This spring I started searching for an algebra text for Anna. She’s starting 7th grade and is ready for algebra. David is very happy with his math program, but it’s a bit unconventional. It does not appeal to Anna at all! (I used to think I could buy the same curriculum for all my kids! Ha.) So I searched message boards and read reviews. This program has too much drill. That program is too easy. I felt like Goldilocks searching for the “just right” algebra curriculum.
I had finally settled on a program, but had not purchased it. I was still not totally sure, since I had not actually seen the curriculum, and it was a textbook only. I was not sure how we were going to handle the lessons. But then I was given a fantastic opportunity to review No-Nonsense Algebra from Math Essentials. Based on the title alone, this program would be a perfect fit for my no-nonsense girl.
The soft-cover book is divided into 10 chapters.
- Necessary Tools for Algebra
- Solving Equations
- Graphing and Analyzing Linear Equations
- Solving and Graphing Inequalities
- Systems of Linear Equations and Inequalities
- Rational Expressions (Algebraic Fractions)
- Radical Expressions and Geometry
- Quadratic Equations
- Algebra Word Problems
The chapters are divided into lessons. Each lesson begins with an introduction, followed by examples, exercises, and review of previous material. There are 10-20 problems (usually closer to 20) in each exercise along with 4 review problems. That seems to be a good number of problems for practicing the concept. At least, I think it is the right number for my daughter. She generally grasps new mathematical concepts fairly quickly, but she’s not opposed to doing practice problems (unlike my son).
But I haven’t mentioned the best part! Each of the lessons has a video component!
The on-line videos are found easily on the No-Nonsense Algebra web site
. In the videos, author Richard W. Fisher, teaches the new concept. The videos are relatively short (about 10-15 minutes). They are, like the title suggests, no-nonsense as well. It’s simply a math teacher demonstrating and explaining how to work algebra problems. There are no bells or whistles, just good, solid math instruction.
At the risk of this sounding like an infomercial, I just have to ask…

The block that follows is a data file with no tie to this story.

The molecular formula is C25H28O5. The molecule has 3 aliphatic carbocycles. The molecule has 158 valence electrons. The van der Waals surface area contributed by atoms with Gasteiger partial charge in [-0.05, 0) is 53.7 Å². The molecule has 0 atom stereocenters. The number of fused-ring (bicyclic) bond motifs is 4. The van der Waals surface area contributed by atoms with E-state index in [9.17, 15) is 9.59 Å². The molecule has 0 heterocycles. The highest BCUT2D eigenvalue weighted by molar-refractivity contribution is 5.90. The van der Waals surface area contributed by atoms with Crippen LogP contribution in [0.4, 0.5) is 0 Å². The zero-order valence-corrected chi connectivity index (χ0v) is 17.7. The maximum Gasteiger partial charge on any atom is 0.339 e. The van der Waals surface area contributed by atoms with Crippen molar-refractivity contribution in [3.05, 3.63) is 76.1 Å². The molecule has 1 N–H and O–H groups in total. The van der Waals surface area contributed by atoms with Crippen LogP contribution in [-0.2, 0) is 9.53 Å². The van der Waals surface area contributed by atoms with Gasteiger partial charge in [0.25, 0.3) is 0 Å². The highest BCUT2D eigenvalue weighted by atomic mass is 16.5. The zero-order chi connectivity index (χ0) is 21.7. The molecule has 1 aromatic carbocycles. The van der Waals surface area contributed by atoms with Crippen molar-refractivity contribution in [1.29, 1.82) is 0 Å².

How much would you expect to pay for an Algebra 1 text that includes on-line video instruction?
$100 or more?
No-Nonsense Algebra is only $27.95! In reviews, I usually just state the price without making a comment because very often what one person considers a good deal, someone else considers too expensive. But this is an unbelievable value!
I have found the Algebra 1 program for Anna next year and I couldn’t be happier!
I should mention, that as I read on the Math Essentials website, No-Nonsense Algebra seems to be marketed as a supplement. But they are also marketing to public schools. I’ve looked over the topics and I do not see any reason why this cannot be used as a stand-alone algebra curriculum.
In addition to No-Nonsense Algebra, I also received a copy of Mastering Essential Math Skills – Geometry. This is a smaller workbook, that I do think is more of a supplement. There are review, helpful hints, and problems for each section, but it doesn’t include the introduction, examples, and video instruction. Although it is for geometry, it covers geometry topics that are usually covered in elementary math curricula. It would be a good practice program to review for the SAT or ACT because students tend to forget many of the geometry terms.
Mastering Essential Math Skills – Geometry is available for $11.95.
Disclosure: I received a copy of No-Nonsense Algebra and Mastering Essential Math Skills – Geometry in order to write this review. I was not compensated for this review. All opinions expressed are my own.
2 thoughts on “Math Essentials No-Nonsense Algebra and Mastering Essential Math Skills Geometry Review”
Excited to see your review site. Interested to hear what worked with David for math. Tucker will complete math mammoth next year and will be looking for pre-algebra/algebra. He hates math but is very good at it. He thinks it is a waste of time. Any thoughts?
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